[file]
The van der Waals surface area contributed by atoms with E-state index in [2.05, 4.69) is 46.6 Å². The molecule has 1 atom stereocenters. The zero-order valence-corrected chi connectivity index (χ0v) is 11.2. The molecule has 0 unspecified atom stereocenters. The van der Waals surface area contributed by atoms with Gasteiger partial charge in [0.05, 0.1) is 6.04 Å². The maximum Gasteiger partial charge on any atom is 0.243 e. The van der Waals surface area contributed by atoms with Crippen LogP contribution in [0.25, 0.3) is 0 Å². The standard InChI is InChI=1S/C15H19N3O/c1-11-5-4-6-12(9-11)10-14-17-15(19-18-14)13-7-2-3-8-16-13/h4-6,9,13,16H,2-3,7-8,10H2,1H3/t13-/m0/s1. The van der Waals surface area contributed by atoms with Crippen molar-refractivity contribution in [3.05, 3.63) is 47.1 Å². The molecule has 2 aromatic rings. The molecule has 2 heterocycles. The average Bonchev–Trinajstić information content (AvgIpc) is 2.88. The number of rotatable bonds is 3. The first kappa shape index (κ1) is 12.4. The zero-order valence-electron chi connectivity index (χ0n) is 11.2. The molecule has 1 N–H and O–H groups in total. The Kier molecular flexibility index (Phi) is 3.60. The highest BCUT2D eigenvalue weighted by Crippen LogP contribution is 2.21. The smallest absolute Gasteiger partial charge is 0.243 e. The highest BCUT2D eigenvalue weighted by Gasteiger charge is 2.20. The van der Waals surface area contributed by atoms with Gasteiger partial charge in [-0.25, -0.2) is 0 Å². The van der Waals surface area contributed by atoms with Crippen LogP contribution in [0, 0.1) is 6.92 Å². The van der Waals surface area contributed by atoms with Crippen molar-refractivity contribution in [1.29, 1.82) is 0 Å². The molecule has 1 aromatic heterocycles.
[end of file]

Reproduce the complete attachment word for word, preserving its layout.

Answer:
The van der Waals surface area contributed by atoms with E-state index in [2.05, 4.69) is 46.6 Å². The molecule has 1 atom stereocenters. The zero-order valence-corrected chi connectivity index (χ0v) is 11.2. The molecule has 0 unspecified atom stereocenters. The van der Waals surface area contributed by atoms with Gasteiger partial charge in [0.05, 0.1) is 6.04 Å². The maximum Gasteiger partial charge on any atom is 0.243 e. The van der Waals surface area contributed by atoms with Crippen LogP contribution in [0.25, 0.3) is 0 Å². The standard InChI is InChI=1S/C15H19N3O/c1-11-5-4-6-12(9-11)10-14-17-15(19-18-14)13-7-2-3-8-16-13/h4-6,9,13,16H,2-3,7-8,10H2,1H3/t13-/m0/s1. The van der Waals surface area contributed by atoms with Crippen molar-refractivity contribution in [3.05, 3.63) is 47.1 Å². The molecule has 2 aromatic rings. The molecule has 2 heterocycles. The average Bonchev–Trinajstić information content (AvgIpc) is 2.88. The number of rotatable bonds is 3. The first kappa shape index (κ1) is 12.4. The zero-order valence-electron chi connectivity index (χ0n) is 11.2. The molecule has 1 N–H and O–H groups in total. The Kier molecular flexibility index (Phi) is 3.60. The highest BCUT2D eigenvalue weighted by Crippen LogP contribution is 2.21. The smallest absolute Gasteiger partial charge is 0.243 e. The highest BCUT2D eigenvalue weighted by Gasteiger charge is 2.20. The van der Waals surface area contributed by atoms with Gasteiger partial charge in [-0.25, -0.2) is 0 Å². The van der Waals surface area contributed by atoms with Crippen LogP contribution in [0, 0.1) is 6.92 Å². The van der Waals surface area contributed by atoms with Crippen molar-refractivity contribution in [1.29, 1.82) is 0 Å². The molecule has 1 aromatic heterocycles.